1.On 17th May 2023, the three appellants/applicants through Omuthe and Company Advocates mounted an application by way of a Notice of Motion dated 16th May 2023 seeking the orders infra;a.Mootb.Mootc.The Honourable Court be pleased to grant an Order of Stay of Execution of the Decree in respect of Oyugis PMC MCELC No. 77 of 2021, together with all consequential orders arising there from, pending the Hearing and determination of the Appeal already lodged by the Appellants/Applicants herein, to wit Civil Appeal No. 19 of 2023.d.An order of Temporary injunction be granted against the Respondent herein, either by himself, agents, servants and/or employees from trespassing onto, interfering and/or dealing with LR No. Central Kasipul /Sino/393 (The suit land), Pending the hearing and determination of Civil Appeal No. 19 of 2023.e.Costs of the Application do abide the outcome of the Appeal already lodged.f.Such further and/or other orders be made as the court may deem fit and expedient.
2.The basis of the application is the 1st applicant’s 12-paragraphed supporting affidavit of even date alongside grounds (a) to (i) set out on the face of it. Briefly, the applicants asserted that the trial court entered judgment against the respondent on 30th March 2023 and secured an eviction order dated 10th May 2023 marked as “MJP 1” annexed to the supporting affidavit against the applicants. That they have filed the instant appeal which raises salient and pertinent issues of law hence, it may be rendered nugatory if the respondent executes the order herein.
3.The respondent who appears in person, opposed the application.
4.Hearing of the application was by way of written submissions pursuant to the directions of this court given on 24th May 2023.
5.So, by the submissions dated 12th June 2023, learned counsel for the applicants made reference to the trial court’s judgment rendered on 30th March 2023 in favour of the respondent, this appeal lodged by way of a memorandum of appeal dated 12th April 2023 and that the appeal has strong and arguable grounds with a likelihood of success. That the respondent has obtained an eviction order against the applicants and if execution proceeds, the appeal will be rendered nugatory. Counsel relied on Order 42 Rule 6 of the Civil Procedure Rules, 2010, Butt-vs-Rent Restriction Tribunal (1982) KLR and E.Muiru Kamau & another-vs-National Bank of Kenya Ltd (2009) eKLR, among other authorities, to reinforce the submissions.
6.The respondent’s submissions dated 11th October 2023 relates to the appeal in lieu of this application. He submitted that the suit land belongs to him and urged the court to dismiss the appeal.
7.In the foregone, the duty of this court is to determine whether the applicants have established that they are entitled to the orders sought in the application.
8.Order 42 Rule 6 (supra) provides for the triple conditions for stay sought in the application and these are;a.There is a likelihood of substantial loss on the applicant,b.That the application has been brought without delay andc.Security for the due performance of decree in this case.
9.As pertains to the first condition, the applicants lamented that they are likely to suffer irreparably as the respondent is set to repossess the suit land which is their livelihood upon execution of the decree and eviction order herein. Therefore, this appeal is likely to be rendered nugatory and those are the special circumstances in this application as noted in Butt case (supra).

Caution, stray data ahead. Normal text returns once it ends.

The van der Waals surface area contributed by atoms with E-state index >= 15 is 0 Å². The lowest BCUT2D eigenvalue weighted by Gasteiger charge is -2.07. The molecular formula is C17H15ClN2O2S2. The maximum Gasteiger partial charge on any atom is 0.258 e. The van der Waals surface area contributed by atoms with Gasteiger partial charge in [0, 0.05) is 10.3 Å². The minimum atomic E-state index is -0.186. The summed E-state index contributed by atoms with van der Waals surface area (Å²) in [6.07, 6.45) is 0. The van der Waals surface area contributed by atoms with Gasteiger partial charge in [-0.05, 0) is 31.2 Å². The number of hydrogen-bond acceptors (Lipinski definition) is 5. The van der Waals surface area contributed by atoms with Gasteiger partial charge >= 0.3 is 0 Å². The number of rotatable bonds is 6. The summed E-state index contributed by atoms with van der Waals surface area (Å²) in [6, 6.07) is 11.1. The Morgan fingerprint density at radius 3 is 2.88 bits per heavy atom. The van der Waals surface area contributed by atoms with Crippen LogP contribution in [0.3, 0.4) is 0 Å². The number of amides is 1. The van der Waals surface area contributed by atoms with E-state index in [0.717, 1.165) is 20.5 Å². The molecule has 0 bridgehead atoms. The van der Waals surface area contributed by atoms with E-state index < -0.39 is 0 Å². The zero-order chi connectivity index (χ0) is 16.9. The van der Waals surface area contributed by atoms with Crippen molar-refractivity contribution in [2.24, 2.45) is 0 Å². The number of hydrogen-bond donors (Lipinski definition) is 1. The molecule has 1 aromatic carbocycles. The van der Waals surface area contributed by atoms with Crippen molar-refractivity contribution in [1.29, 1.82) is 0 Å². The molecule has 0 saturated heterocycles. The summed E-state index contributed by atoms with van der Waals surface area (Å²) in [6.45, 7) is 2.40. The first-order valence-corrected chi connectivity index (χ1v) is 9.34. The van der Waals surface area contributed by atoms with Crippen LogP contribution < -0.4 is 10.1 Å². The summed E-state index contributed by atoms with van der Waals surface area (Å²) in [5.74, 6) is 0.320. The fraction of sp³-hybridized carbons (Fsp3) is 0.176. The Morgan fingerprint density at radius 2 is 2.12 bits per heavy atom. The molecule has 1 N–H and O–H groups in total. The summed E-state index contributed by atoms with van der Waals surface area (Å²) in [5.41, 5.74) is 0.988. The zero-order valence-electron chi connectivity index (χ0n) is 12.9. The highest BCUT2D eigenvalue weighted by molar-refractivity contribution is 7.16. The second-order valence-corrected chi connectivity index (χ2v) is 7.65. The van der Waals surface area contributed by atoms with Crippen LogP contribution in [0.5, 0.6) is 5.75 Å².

10.As regards delay, Order 50 of the Civil Procedure Rules, 2010 provides for time. The decree or order in the trial court was given on 10th May 2023 and the instant application was commenced six days from that time. In the circumstances, the delay thereof is not inordinate.
11.On security, the applicants stated at paragraph 9 of the supporting affidavit that they are ready and willing to offer such security, if any as this court may deem fit and expedient. However, this requirement is within the discretion of the court; see Halai & Another-vs-Thornton & Turpin (1963) Ltd (1990) eKLR.
12.It is noteworthy that in the case of Butt (supra), the Court of Appeal observed;
13.This court is conscious of it’s inherent and special jurisdiction of this court under sections 3 and 3A of the Civil Procedure Act Chapter 21 Laws of Kenya as read with sections 3 and 13 (7) (a) of the Environment and Land Court Act, 2015 (2011) to grant orders of stay of execution to safeguard the character and integrity of the subject matter of appeal, pending the resolution of the contested issues; see Board of Governors Moi High School Kabarak and another-vs-Malcolm Bell (2013) eKLR.
14.Order 40 of the Civil Procedure Rules, 2010 governs temporary injunction sought in the application. This court is guided by Giella-vs-Cassman Brown & Co. Ltd (1973) EA 358 concerning the triple requirements in an interlocutory application. Further, I take into account that the very foundation of the jurisdiction to issue orders of injunction vests in, inter alia, the probability of irreparable injury as noted in Nguruman Ltd...vs-Jean Bonde Nielsen & 2 others (2014) eKLR.
15.In Hutchings Biemer Ltd-vs-Barclays Bank of kenya Ltd & 2 others (2006) KLR, the Court of Appeal held;
16.It is the finding of this court that the applicants have established that they are bound to suffer substantial loss as the respondent has obtained the order or decree and they are set to execute the same further to the trial court’s judgment delivered on 30th March 2023 thus, may render this appeal nugatory. On that score, the instant application is meritorious.
17.In the result, the application dated 16th May 2023, be and is hereby allowed in terms of the stay of execution, temporary injunction and costs to abide the outcome of this appeal sought therein and as stated in paragraph 1 (c ) (d) and (e) hereinabove.